Prominent NGO BirdLife International has put out a call for a talented filmmaker to travel to a remote South Pacific atoll for a month-long conservation expedition.
Combining an exciting adventure with the opportunity to film some of nature’s most stunning scenery, it’s difficult to imagine a more thrilling proposal for filmmakers than the one that BirdLife International has just announced. The NGO is calling for applications for experienced short-filmmakers to travel with members of the group to the highly remote Suwarrow atoll in the Cook Islands.
One of the most pristine island chains in the Cooks, Suwarrow has a scattering of islands and islets surrounding a beautiful turquoise lagoon. Due to its remoteness, the atoll has only been intermittently inhabited, although it does have a few surprising claims to fame. Author Robert Louis Stevenson passed through the Suwarrow en route to Tonga in 1890, whereupon his wife Fanny declared it “the most romantic island in the world!” Persistent rumors to the contrary, it did not, however, inspire Treasure Island.
New Zealand adventurer Tom Neale also brought the atoll some attention with his 1966 autobiographical novel, An Island to Oneself. Neale spent the better part of 16 years living in almost complete solitude on Suwarrow’s Anchorage Island; on his first stay, in 1952, it was 10 months before he saw another human being. He would stay on the atoll on-and-off until it was turned into a National Park in 1978.
Now, the islands are entirely uninhabited by humans, with only occasional visits from yachters or local charter tours. Birds, on the other hand, flock to the atoll in droves. In a recent press release, BirdLife noted that more than 100,000 seabirds use Suwarrow as a breeding site, making it one of the most important bird areas in the South Pacific.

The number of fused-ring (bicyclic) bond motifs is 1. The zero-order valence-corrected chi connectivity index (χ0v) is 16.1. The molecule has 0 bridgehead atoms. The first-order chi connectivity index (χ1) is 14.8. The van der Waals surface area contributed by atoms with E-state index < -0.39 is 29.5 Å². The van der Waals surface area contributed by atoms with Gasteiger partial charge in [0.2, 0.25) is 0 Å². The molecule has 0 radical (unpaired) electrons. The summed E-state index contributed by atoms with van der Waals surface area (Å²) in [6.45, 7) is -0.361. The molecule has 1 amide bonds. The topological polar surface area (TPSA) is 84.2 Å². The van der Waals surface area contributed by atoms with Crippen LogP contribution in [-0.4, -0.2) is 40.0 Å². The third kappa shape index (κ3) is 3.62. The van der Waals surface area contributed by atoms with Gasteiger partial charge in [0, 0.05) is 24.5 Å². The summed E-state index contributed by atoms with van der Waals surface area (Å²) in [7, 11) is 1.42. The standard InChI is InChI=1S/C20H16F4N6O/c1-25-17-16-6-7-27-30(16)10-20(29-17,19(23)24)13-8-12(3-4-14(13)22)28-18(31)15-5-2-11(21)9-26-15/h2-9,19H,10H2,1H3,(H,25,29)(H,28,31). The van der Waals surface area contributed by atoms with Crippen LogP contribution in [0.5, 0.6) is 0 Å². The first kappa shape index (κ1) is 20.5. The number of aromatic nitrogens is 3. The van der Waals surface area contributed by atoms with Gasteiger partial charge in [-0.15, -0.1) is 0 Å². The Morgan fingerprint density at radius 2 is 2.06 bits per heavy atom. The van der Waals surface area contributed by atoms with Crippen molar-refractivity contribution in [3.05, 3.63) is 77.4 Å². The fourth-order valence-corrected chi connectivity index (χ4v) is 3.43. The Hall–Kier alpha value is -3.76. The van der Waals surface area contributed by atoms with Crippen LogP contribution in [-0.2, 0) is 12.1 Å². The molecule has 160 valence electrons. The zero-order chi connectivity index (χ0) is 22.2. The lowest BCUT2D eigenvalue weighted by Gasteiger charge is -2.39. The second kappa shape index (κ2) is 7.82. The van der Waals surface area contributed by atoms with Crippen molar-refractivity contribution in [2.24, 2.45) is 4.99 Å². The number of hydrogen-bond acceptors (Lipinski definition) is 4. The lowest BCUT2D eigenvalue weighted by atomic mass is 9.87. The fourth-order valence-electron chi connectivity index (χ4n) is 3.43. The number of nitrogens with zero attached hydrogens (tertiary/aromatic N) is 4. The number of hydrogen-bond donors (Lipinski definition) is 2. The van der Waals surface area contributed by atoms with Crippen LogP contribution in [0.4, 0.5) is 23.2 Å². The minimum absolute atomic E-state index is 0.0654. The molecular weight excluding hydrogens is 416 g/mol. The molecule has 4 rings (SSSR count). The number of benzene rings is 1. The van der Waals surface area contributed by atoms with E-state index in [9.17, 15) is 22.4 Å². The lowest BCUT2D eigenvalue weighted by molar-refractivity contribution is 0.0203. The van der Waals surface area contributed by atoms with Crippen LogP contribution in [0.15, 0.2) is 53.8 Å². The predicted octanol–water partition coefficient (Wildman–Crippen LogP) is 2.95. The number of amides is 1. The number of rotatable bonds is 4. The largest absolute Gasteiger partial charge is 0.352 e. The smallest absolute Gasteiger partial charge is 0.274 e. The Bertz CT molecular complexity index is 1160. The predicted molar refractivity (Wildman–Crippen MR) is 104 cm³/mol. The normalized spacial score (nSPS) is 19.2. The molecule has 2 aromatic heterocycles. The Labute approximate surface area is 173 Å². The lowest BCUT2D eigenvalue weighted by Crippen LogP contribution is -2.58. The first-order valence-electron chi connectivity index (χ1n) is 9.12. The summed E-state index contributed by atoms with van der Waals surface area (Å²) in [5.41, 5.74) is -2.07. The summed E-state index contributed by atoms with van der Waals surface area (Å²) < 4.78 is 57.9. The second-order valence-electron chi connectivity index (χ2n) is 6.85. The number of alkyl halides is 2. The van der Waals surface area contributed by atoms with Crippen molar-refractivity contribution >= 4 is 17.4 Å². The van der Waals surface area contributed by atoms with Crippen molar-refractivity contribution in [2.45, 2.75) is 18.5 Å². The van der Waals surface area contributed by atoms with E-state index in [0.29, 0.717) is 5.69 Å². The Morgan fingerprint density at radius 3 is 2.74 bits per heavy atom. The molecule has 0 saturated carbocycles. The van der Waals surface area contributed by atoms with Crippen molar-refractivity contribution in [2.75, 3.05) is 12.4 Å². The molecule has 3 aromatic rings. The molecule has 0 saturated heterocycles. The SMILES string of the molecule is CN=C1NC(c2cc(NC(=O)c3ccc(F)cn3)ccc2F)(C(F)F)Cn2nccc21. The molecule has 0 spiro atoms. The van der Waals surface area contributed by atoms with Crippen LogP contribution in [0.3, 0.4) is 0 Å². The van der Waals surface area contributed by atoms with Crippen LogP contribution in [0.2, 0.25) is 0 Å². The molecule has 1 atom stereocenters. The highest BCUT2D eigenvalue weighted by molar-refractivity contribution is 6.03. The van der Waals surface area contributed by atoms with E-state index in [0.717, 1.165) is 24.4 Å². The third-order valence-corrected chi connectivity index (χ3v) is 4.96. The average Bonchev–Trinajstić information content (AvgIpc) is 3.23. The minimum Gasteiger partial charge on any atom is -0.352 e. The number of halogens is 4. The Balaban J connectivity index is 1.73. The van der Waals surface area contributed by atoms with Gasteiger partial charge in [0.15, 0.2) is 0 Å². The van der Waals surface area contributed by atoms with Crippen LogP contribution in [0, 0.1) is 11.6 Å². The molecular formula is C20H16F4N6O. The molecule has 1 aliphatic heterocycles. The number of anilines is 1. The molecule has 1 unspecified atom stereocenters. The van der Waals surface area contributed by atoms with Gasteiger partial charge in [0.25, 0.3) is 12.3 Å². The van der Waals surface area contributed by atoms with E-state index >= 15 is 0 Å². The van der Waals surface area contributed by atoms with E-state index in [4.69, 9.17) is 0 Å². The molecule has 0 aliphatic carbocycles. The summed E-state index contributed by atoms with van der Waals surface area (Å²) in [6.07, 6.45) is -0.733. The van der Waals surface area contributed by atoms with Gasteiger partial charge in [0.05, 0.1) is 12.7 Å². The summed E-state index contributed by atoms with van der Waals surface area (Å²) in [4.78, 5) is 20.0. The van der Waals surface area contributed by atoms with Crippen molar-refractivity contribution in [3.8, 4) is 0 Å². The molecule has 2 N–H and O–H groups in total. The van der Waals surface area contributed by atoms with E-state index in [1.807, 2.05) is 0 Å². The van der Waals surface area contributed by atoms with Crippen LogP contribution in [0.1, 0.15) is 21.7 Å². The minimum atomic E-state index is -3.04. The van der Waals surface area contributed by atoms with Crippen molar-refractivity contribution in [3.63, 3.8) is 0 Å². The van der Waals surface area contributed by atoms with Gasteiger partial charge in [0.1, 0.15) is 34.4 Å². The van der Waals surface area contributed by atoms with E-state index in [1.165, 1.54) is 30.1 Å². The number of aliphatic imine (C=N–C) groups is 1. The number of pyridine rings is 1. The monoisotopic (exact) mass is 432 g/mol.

This is threatened, however, by the bane of conservationists everywhere – invasive plagues of rats, often unknowingly brought by visiting boats. On islands without larger predators, rats could breed unchecked and spell devastation for the eggs of birds. Ian Karika, the Suwarrow project manager for the Te Ipukarea Society. “Left unchecked, rats put globally important seabird populations found at the site at risk”, he said.
The expedition will be focussed on eradicating the rodent population and assessing the islands for any other problems. The documentary will be used to bring attention to the problems facing Suwarrow’s birds, and highlight the challenges of island restoration. It will premiere at the BirdLife World Congress, to be held in Ottawa, Canada in June of 2013.
According to Don Stewart, BirdLife Director for the Pacific Partnership, the successful applicant is expected to have a broad range of skills (and not be scared of living a little rough). “We’re searching for somebody with the full package of skills from story-boarding, to filming and editing, and who is willing to be part of a month-long expedition to an extremely remote Pacific atoll,” he said. Bon voyage to the lucky filmmaker!
To find out more about BirdLife’s requirements, please see here: Birdwatch UK